• Adobe Flash player: priority number 1

    It's really a pain, that Adobe Flash Player is still closed source. OK, the current version 9 for Linux, is a huge improvement upon it's predecessor, the horrible version 7.

    But version 9 is still not very stable, and worse, not available for 64 bits. I can't wait for the day that Adobe Flash Player becomes open source.
  • On stupid ideas

    Adobe doesn't need to open source Flash to get it to run on linux.
    Linux zealots need to let go of their asinine fanaticism over open
    • "asinine fanaticism"

      Now that is great coming from an Apple zealot like you... people in glass houses shouldn't throw stones
      • Precisely

        OS X cleans the floor with Linux precisely because Apple knows
        when to use open source and when to toss it out the window.
        • Darwin

          Apple didn't toss it out precisely soon enough. Open source code from Darwin was used to code around the EFI to enable booting unaltered vanilla OSX on generic hardware. How does that strike you?

    • On stupid posts

      [i]Adobe doesn't need to open source Flash to get it to run on linux. [/i]

      News for the clueless among us: Flash works fine on Linux as long as it's 32-bit Linux or or 64-bit Linux with 32-bit app compatibility. But then, it's the same as any OS because 64-bit Flash - wait for it - doesn't exist.

      RTFA. The author is saying if they open sourced Flash, we all would be using native 64-bit Flash. Not just Linux users.

      Although Linux users probably would get it first.

      none none
    • Do you like anything?

      Do you reside at the negative pole of existence? Does "A" stand for "Apple" or "anode?"

      It would be a nice change of pace if you had something nice to say once in a while instead of just picking these guys apart.

      Adobe is open sourcing so they don't need to depend on Apple or Microsoft for OS platforms for their applications. They are probably getting sick of arrogant people telling them what they can and cannot do. So they are going to collaborate with open-minded individuals.
  • Embedded flash?

    You're kidding, right?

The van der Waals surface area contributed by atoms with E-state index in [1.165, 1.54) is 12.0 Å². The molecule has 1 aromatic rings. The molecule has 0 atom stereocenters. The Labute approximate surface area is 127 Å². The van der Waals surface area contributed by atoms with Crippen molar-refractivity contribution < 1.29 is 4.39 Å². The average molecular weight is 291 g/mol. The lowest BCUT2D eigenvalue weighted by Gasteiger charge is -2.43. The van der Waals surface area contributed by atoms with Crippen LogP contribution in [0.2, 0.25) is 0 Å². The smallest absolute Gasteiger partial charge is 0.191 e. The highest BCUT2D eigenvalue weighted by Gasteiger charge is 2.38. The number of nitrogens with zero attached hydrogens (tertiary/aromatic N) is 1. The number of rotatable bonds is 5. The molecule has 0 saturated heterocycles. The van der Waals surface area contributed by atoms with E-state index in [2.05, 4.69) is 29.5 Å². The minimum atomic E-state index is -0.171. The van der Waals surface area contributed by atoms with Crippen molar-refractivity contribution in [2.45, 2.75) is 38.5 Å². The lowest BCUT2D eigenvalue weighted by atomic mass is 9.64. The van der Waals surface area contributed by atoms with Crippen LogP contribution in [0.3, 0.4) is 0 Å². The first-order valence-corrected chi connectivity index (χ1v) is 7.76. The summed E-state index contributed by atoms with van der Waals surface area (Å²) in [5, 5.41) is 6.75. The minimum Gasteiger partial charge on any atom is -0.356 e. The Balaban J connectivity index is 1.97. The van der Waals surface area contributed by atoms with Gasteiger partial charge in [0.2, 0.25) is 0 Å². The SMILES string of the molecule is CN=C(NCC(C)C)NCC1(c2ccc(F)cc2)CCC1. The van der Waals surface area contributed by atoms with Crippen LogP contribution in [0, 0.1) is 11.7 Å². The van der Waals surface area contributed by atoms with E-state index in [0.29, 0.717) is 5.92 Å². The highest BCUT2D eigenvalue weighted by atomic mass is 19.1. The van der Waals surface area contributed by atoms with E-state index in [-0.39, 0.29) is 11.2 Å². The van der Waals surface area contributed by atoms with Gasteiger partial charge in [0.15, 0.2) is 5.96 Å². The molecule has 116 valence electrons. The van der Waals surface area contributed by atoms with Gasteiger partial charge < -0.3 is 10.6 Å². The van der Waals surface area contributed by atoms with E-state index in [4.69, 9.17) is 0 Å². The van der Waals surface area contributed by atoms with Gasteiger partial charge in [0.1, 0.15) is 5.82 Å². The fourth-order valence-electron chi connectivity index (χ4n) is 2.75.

One instance of a FLASH player, even when stopped, sucks at least a quarter of my entire processor capacity with a dual-core 2.5 GHz system. I can tell when I've hit a Flash site just by the fact that the system fans kick into high speed.

    Three flash instances redline the box, causing all of the useful applications to grind to a halt (remember, this is even with all of the Flash instances stopped.)

    Running a CPU hog like that on a mobile device is insane from the word go.
    Yagotta B. Kidding
  • You don't say how this makes a buck for Adobe

    Are they not a for profit company?
    • Making money off of software

      is morally evil. Didn't you get the Stallman memo?
      • ROFLMAO

        Stallman and I have a very different view of the world. I happen to think that if someone is bright enough to build code others are willing to pay for then they have done a good thing.
  • No love for Adobe here.

    My mission in life is to find alternatives to all
    their products.
  • The Flash Player VM is open sourced

    Missing from this article is the fact that the <a href="http://www.adobe.com/aboutadobe/pressroom/pressreleases/200611/110706Mozilla.html">Flash Player virtual machine is open sourced</a>, with the code being donated to Mozilla almost 2 years ago.

    According to <a href="http://www.jamesward.com/wordpress/2008/05/16/where-is-64-bit-linux-support-for-flash-player/">people who work at Adobe</a>, it's porting this open source code to 64-bit that is the missing piece of the puzzle for a 64-bit Flash Player for Linux as well as Windows.

    Progress is being made, as at the FlashForward conference, a <a href="http://thebackbutton.com/blog/73/64-bit-linux-freebsd-flash-player-exists/">Flash engineer demoed the 64-bit Linux player</a>. Unfortunately, no release date has been given as there's still quite amount of work to be done.

    There's also no mention in the article about <a href="http://www.adobe.com/openscreenproject/">Open Screen Project</a>, where Adobe opened up the API layer that Flash and Adobe AIR uses to connect to hardware, so that it's easier for hardware makers to get the Flash Player or AIR working on unique hardware devices.

    Yes, the Flash Player and Adobe AIR isn't completely open sourced just yet, but in the past couple of years Adobe has been opening up more and more.